Spirit of Georgetown

As a Jesuit institution, Georgetown is grounded in a nearly 500-year old educational tradition inspired by St. Ignatius of Loyola, the founder of the Society of Jesus. Today, as a consequence of this long tradition, we can identify a number of characteristics or values that inspirit our University and that are referred to in the University mission statement, institutional documents, and iconography. The following values and definitions will help you to understand what makes Georgetown such an inviting and distinctive educational community. And just as Bishop John Carroll – founder of Georgetown University – welcomed students from various religious and cultural backgrounds, we hope that whatever traditions you bring to this University community, you will find here values that you can appropriate in your own distinct way.


Ad Majorem Dei Gloriam – (For the Greater Glory of God), the motto of the Society of Jesus, appears over the entrance to Wolfington Hall, the Jesuit Residence on campus, and above the stage in Gaston Hall. This motto identifies the religious purpose of all Jesuit endeavors. It is not simply doing good that Jesuits propose, but rather doing what will better or more effectively reveal God’s active presence in our work and in our world. Discerning what is better is always an important principle of Jesuit decision-making.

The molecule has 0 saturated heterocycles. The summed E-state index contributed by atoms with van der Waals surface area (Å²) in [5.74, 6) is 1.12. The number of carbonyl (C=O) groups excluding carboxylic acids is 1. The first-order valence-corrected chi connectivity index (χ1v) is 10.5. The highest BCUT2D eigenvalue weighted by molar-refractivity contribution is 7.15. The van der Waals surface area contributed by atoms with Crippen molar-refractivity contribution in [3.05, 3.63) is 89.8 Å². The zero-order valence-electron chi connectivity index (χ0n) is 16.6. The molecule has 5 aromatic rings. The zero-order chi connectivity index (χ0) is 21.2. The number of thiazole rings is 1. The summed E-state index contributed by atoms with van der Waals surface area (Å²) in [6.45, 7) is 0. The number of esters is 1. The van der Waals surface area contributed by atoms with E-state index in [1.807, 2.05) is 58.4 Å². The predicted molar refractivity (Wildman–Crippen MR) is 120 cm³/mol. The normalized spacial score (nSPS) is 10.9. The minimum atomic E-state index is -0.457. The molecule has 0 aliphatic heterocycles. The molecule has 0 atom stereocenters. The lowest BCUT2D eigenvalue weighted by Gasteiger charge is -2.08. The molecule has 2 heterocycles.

Contemplation in Action – St. Ignatius believed that prayer and reflectivity should so guide our choices and actions that our activity itself becomes a way of entering into union with and praising God. Contemplation is a critical dimension of the spiritual life and it is reflected in Georgetown’s commitment to prayer, worship and retreats. Analogously, in the academic life, a spirit of reflectivity is a critical aspect of intellectual inquiry.

Academic Excellence – In 1547, the first Jesuits were invited to begin a college in Messina, Italy, so that the young men of that town could receive the same quality of education that the early Jesuits promoted in training their own. Georgetown University is a descendant of this original Jesuit commitment to education. Academic excellence describes the great importance that Jesuits have placed on the life of the mind as a means for uncovering truth and discovering meaning. Georgetown’e emphasis on academic excellence is reflected in the careful selection of faculty and students, the quality of teaching and the importance of research across our campuses, and it has led to our recognition as one of the top universities in the United States.